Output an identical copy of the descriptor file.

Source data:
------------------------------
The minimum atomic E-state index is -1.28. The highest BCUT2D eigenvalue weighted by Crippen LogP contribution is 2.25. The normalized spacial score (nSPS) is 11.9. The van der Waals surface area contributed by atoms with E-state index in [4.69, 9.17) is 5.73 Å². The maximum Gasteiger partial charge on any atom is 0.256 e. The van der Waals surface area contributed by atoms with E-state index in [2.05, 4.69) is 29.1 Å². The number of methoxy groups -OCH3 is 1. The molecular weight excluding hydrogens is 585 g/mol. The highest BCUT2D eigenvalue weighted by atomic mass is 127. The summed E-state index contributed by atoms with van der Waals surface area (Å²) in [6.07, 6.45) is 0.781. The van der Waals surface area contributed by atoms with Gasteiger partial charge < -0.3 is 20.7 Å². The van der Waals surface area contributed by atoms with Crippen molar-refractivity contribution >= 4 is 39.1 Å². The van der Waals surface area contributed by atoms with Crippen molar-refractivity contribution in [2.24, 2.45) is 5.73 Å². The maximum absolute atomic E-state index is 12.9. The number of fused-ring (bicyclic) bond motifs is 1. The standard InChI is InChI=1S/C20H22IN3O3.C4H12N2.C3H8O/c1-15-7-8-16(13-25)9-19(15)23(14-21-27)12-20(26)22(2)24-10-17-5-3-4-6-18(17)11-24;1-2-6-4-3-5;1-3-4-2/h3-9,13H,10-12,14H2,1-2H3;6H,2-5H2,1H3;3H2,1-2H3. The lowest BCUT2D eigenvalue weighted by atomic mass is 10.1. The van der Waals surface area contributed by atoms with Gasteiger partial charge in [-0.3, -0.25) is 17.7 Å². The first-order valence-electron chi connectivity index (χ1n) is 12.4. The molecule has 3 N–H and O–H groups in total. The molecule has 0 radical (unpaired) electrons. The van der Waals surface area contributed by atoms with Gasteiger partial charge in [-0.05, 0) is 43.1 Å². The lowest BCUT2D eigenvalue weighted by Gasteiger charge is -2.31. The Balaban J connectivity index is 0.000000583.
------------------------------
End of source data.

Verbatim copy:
The minimum atomic E-state index is -1.28. The highest BCUT2D eigenvalue weighted by Crippen LogP contribution is 2.25. The normalized spacial score (nSPS) is 11.9. The van der Waals surface area contributed by atoms with E-state index in [4.69, 9.17) is 5.73 Å². The maximum Gasteiger partial charge on any atom is 0.256 e. The van der Waals surface area contributed by atoms with E-state index in [2.05, 4.69) is 29.1 Å². The number of methoxy groups -OCH3 is 1. The molecular weight excluding hydrogens is 585 g/mol. The highest BCUT2D eigenvalue weighted by atomic mass is 127. The summed E-state index contributed by atoms with van der Waals surface area (Å²) in [6.07, 6.45) is 0.781. The van der Waals surface area contributed by atoms with Gasteiger partial charge < -0.3 is 20.7 Å². The van der Waals surface area contributed by atoms with Crippen molar-refractivity contribution >= 4 is 39.1 Å². The van der Waals surface area contributed by atoms with Crippen molar-refractivity contribution in [2.24, 2.45) is 5.73 Å². The maximum absolute atomic E-state index is 12.9. The number of fused-ring (bicyclic) bond motifs is 1. The standard InChI is InChI=1S/C20H22IN3O3.C4H12N2.C3H8O/c1-15-7-8-16(13-25)9-19(15)23(14-21-27)12-20(26)22(2)24-10-17-5-3-4-6-18(17)11-24;1-2-6-4-3-5;1-3-4-2/h3-9,13H,10-12,14H2,1-2H3;6H,2-5H2,1H3;3H2,1-2H3. The lowest BCUT2D eigenvalue weighted by atomic mass is 10.1. The van der Waals surface area contributed by atoms with Gasteiger partial charge in [-0.3, -0.25) is 17.7 Å². The first-order valence-electron chi connectivity index (χ1n) is 12.4. The molecule has 3 N–H and O–H groups in total. The molecule has 0 radical (unpaired) electrons. The van der Waals surface area contributed by atoms with Gasteiger partial charge in [-0.05, 0) is 43.1 Å². The lowest BCUT2D eigenvalue weighted by Gasteiger charge is -2.31. The Balaban J connectivity index is 0.000000583.